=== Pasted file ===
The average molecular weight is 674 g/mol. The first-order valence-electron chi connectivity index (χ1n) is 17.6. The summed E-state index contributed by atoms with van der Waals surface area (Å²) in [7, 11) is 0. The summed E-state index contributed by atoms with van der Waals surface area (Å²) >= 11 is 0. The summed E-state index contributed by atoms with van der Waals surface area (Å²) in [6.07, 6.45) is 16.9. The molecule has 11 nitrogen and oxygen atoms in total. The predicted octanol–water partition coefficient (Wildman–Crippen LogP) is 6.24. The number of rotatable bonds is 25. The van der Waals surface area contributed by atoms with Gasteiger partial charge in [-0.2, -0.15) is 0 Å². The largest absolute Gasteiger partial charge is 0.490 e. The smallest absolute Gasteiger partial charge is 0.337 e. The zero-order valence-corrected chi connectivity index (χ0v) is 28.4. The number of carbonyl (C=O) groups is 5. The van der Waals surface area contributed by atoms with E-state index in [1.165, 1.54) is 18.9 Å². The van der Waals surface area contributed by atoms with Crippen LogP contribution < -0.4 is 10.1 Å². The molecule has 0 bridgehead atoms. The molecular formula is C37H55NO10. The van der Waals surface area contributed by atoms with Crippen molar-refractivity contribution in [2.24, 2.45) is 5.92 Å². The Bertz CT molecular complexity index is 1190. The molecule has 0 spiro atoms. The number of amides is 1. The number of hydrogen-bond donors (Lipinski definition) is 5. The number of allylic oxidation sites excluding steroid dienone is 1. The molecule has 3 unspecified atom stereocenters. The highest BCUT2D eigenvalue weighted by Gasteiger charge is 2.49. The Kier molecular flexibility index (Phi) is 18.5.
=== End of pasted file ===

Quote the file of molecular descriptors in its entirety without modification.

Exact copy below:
The average molecular weight is 674 g/mol. The first-order valence-electron chi connectivity index (χ1n) is 17.6. The summed E-state index contributed by atoms with van der Waals surface area (Å²) in [7, 11) is 0. The summed E-state index contributed by atoms with van der Waals surface area (Å²) >= 11 is 0. The summed E-state index contributed by atoms with van der Waals surface area (Å²) in [6.07, 6.45) is 16.9. The molecule has 11 nitrogen and oxygen atoms in total. The predicted octanol–water partition coefficient (Wildman–Crippen LogP) is 6.24. The number of rotatable bonds is 25. The van der Waals surface area contributed by atoms with Gasteiger partial charge in [-0.2, -0.15) is 0 Å². The largest absolute Gasteiger partial charge is 0.490 e. The smallest absolute Gasteiger partial charge is 0.337 e. The zero-order valence-corrected chi connectivity index (χ0v) is 28.4. The number of carbonyl (C=O) groups is 5. The van der Waals surface area contributed by atoms with E-state index in [1.165, 1.54) is 18.9 Å². The van der Waals surface area contributed by atoms with Crippen LogP contribution < -0.4 is 10.1 Å². The molecule has 0 bridgehead atoms. The molecular formula is C37H55NO10. The van der Waals surface area contributed by atoms with Crippen molar-refractivity contribution in [2.24, 2.45) is 5.92 Å². The Bertz CT molecular complexity index is 1190. The molecule has 0 spiro atoms. The number of amides is 1. The number of hydrogen-bond donors (Lipinski definition) is 5. The number of allylic oxidation sites excluding steroid dienone is 1. The molecule has 3 unspecified atom stereocenters. The highest BCUT2D eigenvalue weighted by Gasteiger charge is 2.49. The Kier molecular flexibility index (Phi) is 18.5.